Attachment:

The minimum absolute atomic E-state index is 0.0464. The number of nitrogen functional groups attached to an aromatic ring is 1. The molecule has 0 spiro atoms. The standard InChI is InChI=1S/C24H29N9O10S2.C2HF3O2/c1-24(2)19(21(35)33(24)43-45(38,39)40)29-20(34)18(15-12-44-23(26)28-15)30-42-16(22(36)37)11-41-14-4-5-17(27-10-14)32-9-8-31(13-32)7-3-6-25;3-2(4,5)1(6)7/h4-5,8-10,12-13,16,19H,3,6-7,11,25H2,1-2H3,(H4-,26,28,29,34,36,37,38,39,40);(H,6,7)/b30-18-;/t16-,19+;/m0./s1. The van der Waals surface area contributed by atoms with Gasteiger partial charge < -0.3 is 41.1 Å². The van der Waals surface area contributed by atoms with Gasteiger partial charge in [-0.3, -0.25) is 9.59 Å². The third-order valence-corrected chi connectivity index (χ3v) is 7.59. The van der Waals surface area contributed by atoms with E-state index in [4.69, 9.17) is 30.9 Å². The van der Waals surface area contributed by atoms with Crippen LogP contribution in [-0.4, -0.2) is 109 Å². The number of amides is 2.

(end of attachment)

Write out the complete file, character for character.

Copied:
The minimum absolute atomic E-state index is 0.0464. The number of nitrogen functional groups attached to an aromatic ring is 1. The molecule has 0 spiro atoms. The standard InChI is InChI=1S/C24H29N9O10S2.C2HF3O2/c1-24(2)19(21(35)33(24)43-45(38,39)40)29-20(34)18(15-12-44-23(26)28-15)30-42-16(22(36)37)11-41-14-4-5-17(27-10-14)32-9-8-31(13-32)7-3-6-25;3-2(4,5)1(6)7/h4-5,8-10,12-13,16,19H,3,6-7,11,25H2,1-2H3,(H4-,26,28,29,34,36,37,38,39,40);(H,6,7)/b30-18-;/t16-,19+;/m0./s1. The van der Waals surface area contributed by atoms with Gasteiger partial charge < -0.3 is 41.1 Å². The van der Waals surface area contributed by atoms with Gasteiger partial charge in [-0.3, -0.25) is 9.59 Å². The third-order valence-corrected chi connectivity index (χ3v) is 7.59. The van der Waals surface area contributed by atoms with E-state index in [4.69, 9.17) is 30.9 Å². The van der Waals surface area contributed by atoms with Crippen LogP contribution in [-0.4, -0.2) is 109 Å². The number of amides is 2.